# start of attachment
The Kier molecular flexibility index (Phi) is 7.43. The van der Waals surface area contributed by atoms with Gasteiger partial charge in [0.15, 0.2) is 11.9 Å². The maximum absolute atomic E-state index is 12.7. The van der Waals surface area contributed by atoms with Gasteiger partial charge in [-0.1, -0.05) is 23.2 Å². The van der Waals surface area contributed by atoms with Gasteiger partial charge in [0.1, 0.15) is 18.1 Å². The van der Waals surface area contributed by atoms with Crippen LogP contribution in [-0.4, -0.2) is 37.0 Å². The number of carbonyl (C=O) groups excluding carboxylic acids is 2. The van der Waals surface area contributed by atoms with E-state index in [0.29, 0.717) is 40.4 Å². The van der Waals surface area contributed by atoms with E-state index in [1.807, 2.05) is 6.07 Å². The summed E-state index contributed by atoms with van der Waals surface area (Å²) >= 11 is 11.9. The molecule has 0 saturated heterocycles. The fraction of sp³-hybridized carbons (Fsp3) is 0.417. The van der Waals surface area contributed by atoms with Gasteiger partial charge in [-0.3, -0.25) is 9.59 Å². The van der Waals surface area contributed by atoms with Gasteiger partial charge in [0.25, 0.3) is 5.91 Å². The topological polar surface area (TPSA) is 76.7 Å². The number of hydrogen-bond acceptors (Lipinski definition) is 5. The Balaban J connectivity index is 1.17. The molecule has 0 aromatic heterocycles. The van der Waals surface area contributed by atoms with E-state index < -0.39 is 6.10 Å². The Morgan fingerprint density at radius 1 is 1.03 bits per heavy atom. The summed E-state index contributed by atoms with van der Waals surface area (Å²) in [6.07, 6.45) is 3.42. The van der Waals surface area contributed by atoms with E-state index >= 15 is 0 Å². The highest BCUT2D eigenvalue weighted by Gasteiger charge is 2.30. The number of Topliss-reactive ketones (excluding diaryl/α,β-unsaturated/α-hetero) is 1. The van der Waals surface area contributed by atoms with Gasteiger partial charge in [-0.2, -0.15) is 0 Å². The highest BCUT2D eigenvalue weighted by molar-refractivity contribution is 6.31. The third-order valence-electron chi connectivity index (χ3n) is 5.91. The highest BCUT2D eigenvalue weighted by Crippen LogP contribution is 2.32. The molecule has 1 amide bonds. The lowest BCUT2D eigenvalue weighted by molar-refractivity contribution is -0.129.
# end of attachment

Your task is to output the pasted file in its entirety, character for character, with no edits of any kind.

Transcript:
The Kier molecular flexibility index (Phi) is 7.43. The van der Waals surface area contributed by atoms with Gasteiger partial charge in [0.15, 0.2) is 11.9 Å². The maximum absolute atomic E-state index is 12.7. The van der Waals surface area contributed by atoms with Gasteiger partial charge in [-0.1, -0.05) is 23.2 Å². The van der Waals surface area contributed by atoms with Gasteiger partial charge in [0.1, 0.15) is 18.1 Å². The van der Waals surface area contributed by atoms with Crippen LogP contribution in [-0.4, -0.2) is 37.0 Å². The number of carbonyl (C=O) groups excluding carboxylic acids is 2. The van der Waals surface area contributed by atoms with E-state index in [0.29, 0.717) is 40.4 Å². The van der Waals surface area contributed by atoms with E-state index in [1.807, 2.05) is 6.07 Å². The summed E-state index contributed by atoms with van der Waals surface area (Å²) >= 11 is 11.9. The molecule has 0 saturated heterocycles. The fraction of sp³-hybridized carbons (Fsp3) is 0.417. The van der Waals surface area contributed by atoms with Gasteiger partial charge in [-0.3, -0.25) is 9.59 Å². The van der Waals surface area contributed by atoms with Gasteiger partial charge in [0.25, 0.3) is 5.91 Å². The topological polar surface area (TPSA) is 76.7 Å². The number of hydrogen-bond acceptors (Lipinski definition) is 5. The Balaban J connectivity index is 1.17. The molecule has 0 aromatic heterocycles. The van der Waals surface area contributed by atoms with E-state index < -0.39 is 6.10 Å². The Morgan fingerprint density at radius 1 is 1.03 bits per heavy atom. The summed E-state index contributed by atoms with van der Waals surface area (Å²) in [6.07, 6.45) is 3.42. The van der Waals surface area contributed by atoms with E-state index >= 15 is 0 Å². The highest BCUT2D eigenvalue weighted by Gasteiger charge is 2.30. The number of Topliss-reactive ketones (excluding diaryl/α,β-unsaturated/α-hetero) is 1. The van der Waals surface area contributed by atoms with Gasteiger partial charge in [-0.2, -0.15) is 0 Å². The highest BCUT2D eigenvalue weighted by molar-refractivity contribution is 6.31. The third-order valence-electron chi connectivity index (χ3n) is 5.91. The highest BCUT2D eigenvalue weighted by Crippen LogP contribution is 2.32. The molecule has 1 amide bonds. The lowest BCUT2D eigenvalue weighted by molar-refractivity contribution is -0.129.